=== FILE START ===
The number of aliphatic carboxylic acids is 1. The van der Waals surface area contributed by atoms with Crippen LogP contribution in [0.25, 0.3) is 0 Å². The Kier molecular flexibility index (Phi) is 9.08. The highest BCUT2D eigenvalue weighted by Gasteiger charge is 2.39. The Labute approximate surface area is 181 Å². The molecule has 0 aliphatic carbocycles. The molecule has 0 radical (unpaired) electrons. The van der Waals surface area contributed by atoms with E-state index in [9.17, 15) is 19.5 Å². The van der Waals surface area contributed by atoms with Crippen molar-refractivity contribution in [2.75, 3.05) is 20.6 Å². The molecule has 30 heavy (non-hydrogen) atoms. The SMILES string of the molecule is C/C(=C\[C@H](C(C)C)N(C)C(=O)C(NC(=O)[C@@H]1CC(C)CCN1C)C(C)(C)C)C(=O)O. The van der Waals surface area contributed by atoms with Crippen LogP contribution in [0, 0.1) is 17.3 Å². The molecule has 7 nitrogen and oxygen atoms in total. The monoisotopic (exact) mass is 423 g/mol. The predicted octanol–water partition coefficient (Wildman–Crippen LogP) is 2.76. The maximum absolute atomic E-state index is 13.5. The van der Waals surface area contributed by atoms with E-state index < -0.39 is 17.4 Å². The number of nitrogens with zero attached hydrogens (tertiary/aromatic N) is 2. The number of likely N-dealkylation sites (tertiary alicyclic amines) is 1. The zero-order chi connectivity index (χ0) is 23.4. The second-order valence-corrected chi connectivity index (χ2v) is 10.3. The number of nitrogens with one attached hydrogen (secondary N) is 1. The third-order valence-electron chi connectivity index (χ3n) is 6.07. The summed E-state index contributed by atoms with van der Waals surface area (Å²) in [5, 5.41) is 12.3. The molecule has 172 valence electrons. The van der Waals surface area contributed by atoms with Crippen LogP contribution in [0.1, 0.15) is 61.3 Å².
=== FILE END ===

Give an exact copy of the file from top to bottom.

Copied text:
The number of aliphatic carboxylic acids is 1. The van der Waals surface area contributed by atoms with Crippen LogP contribution in [0.25, 0.3) is 0 Å². The Kier molecular flexibility index (Phi) is 9.08. The highest BCUT2D eigenvalue weighted by Gasteiger charge is 2.39. The Labute approximate surface area is 181 Å². The molecule has 0 aliphatic carbocycles. The molecule has 0 radical (unpaired) electrons. The van der Waals surface area contributed by atoms with E-state index in [9.17, 15) is 19.5 Å². The van der Waals surface area contributed by atoms with Crippen molar-refractivity contribution in [2.75, 3.05) is 20.6 Å². The molecule has 30 heavy (non-hydrogen) atoms. The SMILES string of the molecule is C/C(=C\[C@H](C(C)C)N(C)C(=O)C(NC(=O)[C@@H]1CC(C)CCN1C)C(C)(C)C)C(=O)O. The van der Waals surface area contributed by atoms with Crippen LogP contribution in [0, 0.1) is 17.3 Å². The molecule has 7 nitrogen and oxygen atoms in total. The monoisotopic (exact) mass is 423 g/mol. The predicted octanol–water partition coefficient (Wildman–Crippen LogP) is 2.76. The maximum absolute atomic E-state index is 13.5. The van der Waals surface area contributed by atoms with E-state index < -0.39 is 17.4 Å². The number of nitrogens with zero attached hydrogens (tertiary/aromatic N) is 2. The number of likely N-dealkylation sites (tertiary alicyclic amines) is 1. The zero-order chi connectivity index (χ0) is 23.4. The second-order valence-corrected chi connectivity index (χ2v) is 10.3. The number of nitrogens with one attached hydrogen (secondary N) is 1. The third-order valence-electron chi connectivity index (χ3n) is 6.07. The summed E-state index contributed by atoms with van der Waals surface area (Å²) in [5, 5.41) is 12.3. The molecule has 172 valence electrons. The van der Waals surface area contributed by atoms with Crippen LogP contribution in [0.1, 0.15) is 61.3 Å².